844 days, 20,256 hours, 1,215,360 minutes, or 72,921,600 seconds. That is the approximate duration of my world tour. I never wanted it to end and now, in a manner of speaking, I suppose it never has to. If you wish to go by country do so by clicking on one above. They are numbered in the order I visited them, more or less. If you enjoy reading about it even a tenth as much as I enjoyed living it then you will not have wasted your time. Grab a refreshing beverage, settle in a comfortable chair, and make a journey across the world, experiencing it as I did. Then get off your ass and check it out for yourself. You're not getting any younger.

Dinner with Nelson Mandela (South Africa)

“Resentment is like drinking poison and then hoping it will kill your enemies.”
 – Nelson Mandela

April 14th, 2011 - Not what you think. As much as I would love to be Mandela’s dinner guest I am pretty sure I am waaaaay down on his list of potential invitees, somewhere between Newt Gingrich and Rebecca Black (I bet he loves ‘Friday’ as much as I do).  I often wonder about having the chance to meet anyone in the world and with whom I would choose to spend my time. I believe Nelson Mandela would be my first choice (Muammar Gaddafi would be a distant second. I’d love to sit back and listen to him rant. WTF is with that dude?).  He is without a doubt one of the most amazing people I have ever had the pleasure of researching. While we were in Cape Town Leslie and I stopped by the Slave Lodge Museum for some insight into the Mother City’s dubious past.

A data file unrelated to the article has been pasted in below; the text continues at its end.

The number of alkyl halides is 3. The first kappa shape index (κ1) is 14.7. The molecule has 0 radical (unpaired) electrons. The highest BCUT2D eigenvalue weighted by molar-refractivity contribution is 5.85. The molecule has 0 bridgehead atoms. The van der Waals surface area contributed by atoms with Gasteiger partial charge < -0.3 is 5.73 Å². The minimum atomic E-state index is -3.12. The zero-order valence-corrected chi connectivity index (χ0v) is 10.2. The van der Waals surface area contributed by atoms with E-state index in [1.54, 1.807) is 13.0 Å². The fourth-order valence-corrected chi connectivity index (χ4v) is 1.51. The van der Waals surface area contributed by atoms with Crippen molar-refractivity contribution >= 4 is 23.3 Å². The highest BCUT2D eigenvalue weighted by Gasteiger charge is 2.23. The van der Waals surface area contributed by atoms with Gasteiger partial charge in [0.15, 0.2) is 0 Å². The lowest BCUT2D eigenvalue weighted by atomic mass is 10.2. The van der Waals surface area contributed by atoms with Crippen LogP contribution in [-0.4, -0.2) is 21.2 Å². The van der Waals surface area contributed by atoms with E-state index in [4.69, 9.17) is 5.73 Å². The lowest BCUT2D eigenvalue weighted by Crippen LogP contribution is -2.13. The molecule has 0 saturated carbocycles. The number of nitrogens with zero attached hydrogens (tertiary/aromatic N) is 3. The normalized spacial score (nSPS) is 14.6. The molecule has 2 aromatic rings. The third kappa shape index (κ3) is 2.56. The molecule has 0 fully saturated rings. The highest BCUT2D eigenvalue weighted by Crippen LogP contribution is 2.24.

It is a wealth of fascinating information about the colony’s function in the mechanism of slavery that saw folks brought from as far away as Indonesia.  But as intriguing as it was its draw paled in comparison to the Mandela exhibit housed inside.

Madiba’, as he is affectionately known, has many outstanding qualities, none more remarkable than his quasi-divine ability to forgive. He lost almost 27 years of his life, the best years of his life, to incarceration at the hands of a government few could contend was legitimate. Some might argue that his confinement was warranted considering his actions. The fact remains that he was the leader of Umkhonto we Sizwe (Spear of the Nation), the armed wing of the African National Congress (ANC) in the early 60s. He did support a sabotage campaign targeting military and government objectives and further recognized the potential need for guerrilla warfare should this plan fail to end apartheid. So what if he managed to carry out the mission of MK (short for Umkhonto we Sizwe) without causalities.  He was an enemy of the state.